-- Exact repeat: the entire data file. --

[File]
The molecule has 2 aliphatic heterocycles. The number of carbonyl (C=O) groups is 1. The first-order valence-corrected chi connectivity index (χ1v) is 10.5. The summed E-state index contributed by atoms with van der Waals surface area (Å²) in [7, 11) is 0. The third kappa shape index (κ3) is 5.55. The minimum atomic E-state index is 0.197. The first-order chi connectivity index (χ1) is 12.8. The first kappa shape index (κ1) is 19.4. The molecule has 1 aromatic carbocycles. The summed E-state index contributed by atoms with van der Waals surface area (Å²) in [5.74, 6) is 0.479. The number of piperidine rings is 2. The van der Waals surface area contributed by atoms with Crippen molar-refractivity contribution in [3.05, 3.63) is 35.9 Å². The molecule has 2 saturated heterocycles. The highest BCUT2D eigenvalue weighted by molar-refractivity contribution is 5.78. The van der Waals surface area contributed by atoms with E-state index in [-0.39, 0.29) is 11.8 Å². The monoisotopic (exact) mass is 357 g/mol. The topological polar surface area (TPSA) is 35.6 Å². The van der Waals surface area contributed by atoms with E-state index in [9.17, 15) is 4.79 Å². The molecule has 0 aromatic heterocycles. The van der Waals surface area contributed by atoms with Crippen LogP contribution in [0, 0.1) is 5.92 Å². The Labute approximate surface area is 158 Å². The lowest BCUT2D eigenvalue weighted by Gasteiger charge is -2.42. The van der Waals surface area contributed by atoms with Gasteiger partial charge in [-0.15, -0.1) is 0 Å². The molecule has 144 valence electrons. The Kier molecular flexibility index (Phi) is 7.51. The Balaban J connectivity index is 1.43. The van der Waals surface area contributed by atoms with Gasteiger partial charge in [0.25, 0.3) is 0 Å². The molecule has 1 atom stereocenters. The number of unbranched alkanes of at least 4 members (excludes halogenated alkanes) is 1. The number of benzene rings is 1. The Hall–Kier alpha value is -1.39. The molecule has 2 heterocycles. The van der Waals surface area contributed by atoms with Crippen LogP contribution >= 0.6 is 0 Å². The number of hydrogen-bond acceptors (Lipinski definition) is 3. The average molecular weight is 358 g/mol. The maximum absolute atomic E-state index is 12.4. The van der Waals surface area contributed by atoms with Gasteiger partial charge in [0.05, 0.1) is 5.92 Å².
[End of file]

The molecule has 2 aliphatic heterocycles. The number of carbonyl (C=O) groups is 1. The first-order valence-corrected chi connectivity index (χ1v) is 10.5. The summed E-state index contributed by atoms with van der Waals surface area (Å²) in [7, 11) is 0. The third kappa shape index (κ3) is 5.55. The minimum atomic E-state index is 0.197. The first-order chi connectivity index (χ1) is 12.8. The first kappa shape index (κ1) is 19.4. The molecule has 1 aromatic carbocycles. The summed E-state index contributed by atoms with van der Waals surface area (Å²) in [5.74, 6) is 0.479. The number of piperidine rings is 2. The van der Waals surface area contributed by atoms with Crippen molar-refractivity contribution in [3.05, 3.63) is 35.9 Å². The molecule has 2 saturated heterocycles. The highest BCUT2D eigenvalue weighted by molar-refractivity contribution is 5.78. The van der Waals surface area contributed by atoms with E-state index in [-0.39, 0.29) is 11.8 Å². The monoisotopic (exact) mass is 357 g/mol. The topological polar surface area (TPSA) is 35.6 Å². The van der Waals surface area contributed by atoms with E-state index in [9.17, 15) is 4.79 Å². The molecule has 0 aromatic heterocycles. The van der Waals surface area contributed by atoms with Crippen LogP contribution in [0, 0.1) is 5.92 Å². The Labute approximate surface area is 158 Å². The lowest BCUT2D eigenvalue weighted by Gasteiger charge is -2.42. The van der Waals surface area contributed by atoms with Gasteiger partial charge in [-0.15, -0.1) is 0 Å². The molecule has 144 valence electrons. The Kier molecular flexibility index (Phi) is 7.51. The Balaban J connectivity index is 1.43. The van der Waals surface area contributed by atoms with Gasteiger partial charge in [0.25, 0.3) is 0 Å². The molecule has 1 atom stereocenters. The number of unbranched alkanes of at least 4 members (excludes halogenated alkanes) is 1. The number of benzene rings is 1. The Hall–Kier alpha value is -1.39. The molecule has 2 heterocycles. The van der Waals surface area contributed by atoms with Crippen LogP contribution >= 0.6 is 0 Å². The number of hydrogen-bond acceptors (Lipinski definition) is 3. The average molecular weight is 358 g/mol. The maximum absolute atomic E-state index is 12.4. The van der Waals surface area contributed by atoms with Gasteiger partial charge in [0.05, 0.1) is 5.92 Å².